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James Pradier

Standing Sappho


James Pradier
Geneva 1790 – Bougival, France, 1852


Standing Sappho




Silvered bronze


44.7 x 22 x 20 cm (without base)


Cast Victor Paillard, Paris


Purchase, Horsley and Annie Townsend Bequest, inv. 1985.1


Western Art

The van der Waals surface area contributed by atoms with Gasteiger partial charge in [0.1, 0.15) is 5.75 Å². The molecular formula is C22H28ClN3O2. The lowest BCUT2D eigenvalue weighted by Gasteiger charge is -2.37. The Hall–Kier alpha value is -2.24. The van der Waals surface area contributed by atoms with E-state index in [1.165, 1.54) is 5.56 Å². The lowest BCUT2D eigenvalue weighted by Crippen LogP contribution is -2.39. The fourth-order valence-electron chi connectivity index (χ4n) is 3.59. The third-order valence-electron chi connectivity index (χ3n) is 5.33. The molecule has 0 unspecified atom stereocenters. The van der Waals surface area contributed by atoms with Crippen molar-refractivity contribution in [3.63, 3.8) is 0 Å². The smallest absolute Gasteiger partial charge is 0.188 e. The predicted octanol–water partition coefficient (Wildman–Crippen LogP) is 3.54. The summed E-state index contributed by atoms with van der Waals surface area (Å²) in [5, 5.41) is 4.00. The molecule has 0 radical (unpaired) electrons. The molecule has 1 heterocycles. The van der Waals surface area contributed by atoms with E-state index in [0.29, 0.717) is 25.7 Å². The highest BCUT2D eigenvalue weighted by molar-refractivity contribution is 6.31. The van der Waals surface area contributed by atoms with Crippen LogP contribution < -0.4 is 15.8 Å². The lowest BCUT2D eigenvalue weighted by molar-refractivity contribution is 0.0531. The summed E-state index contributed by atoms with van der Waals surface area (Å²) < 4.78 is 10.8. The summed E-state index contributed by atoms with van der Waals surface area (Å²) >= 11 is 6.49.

“Goddess, come again today, deliver me from my cruel torments, fulfil my heart’s desire, and deny me not your all-powerful succour.” Such is the supplication that Sappho, the rejected lover, addressed to Aphrodite. Her hand placed on a votive column at which she has just offered a desperate libation to the goddess of love, the Greek poetess meditates on her impending suicidal leap from the cliffs of Leucas. The Romantic era was more inclined to view Sappho as a tragic lover than as a woman of letters or courtesan. When the model of this sculpture was shown at the Paris Salon of 1848, poet and critic Théophile Gautier was effusive: “[it] could pass for a work from the finest age of Greek or Roman art.” James Pradier excelled in a half-classical, half-romantic – but always voluptuous – style, creating many graceful, even erotic, statuettes, which he sold as models to the producers who abounded during this time when such works were exceptionally popular.

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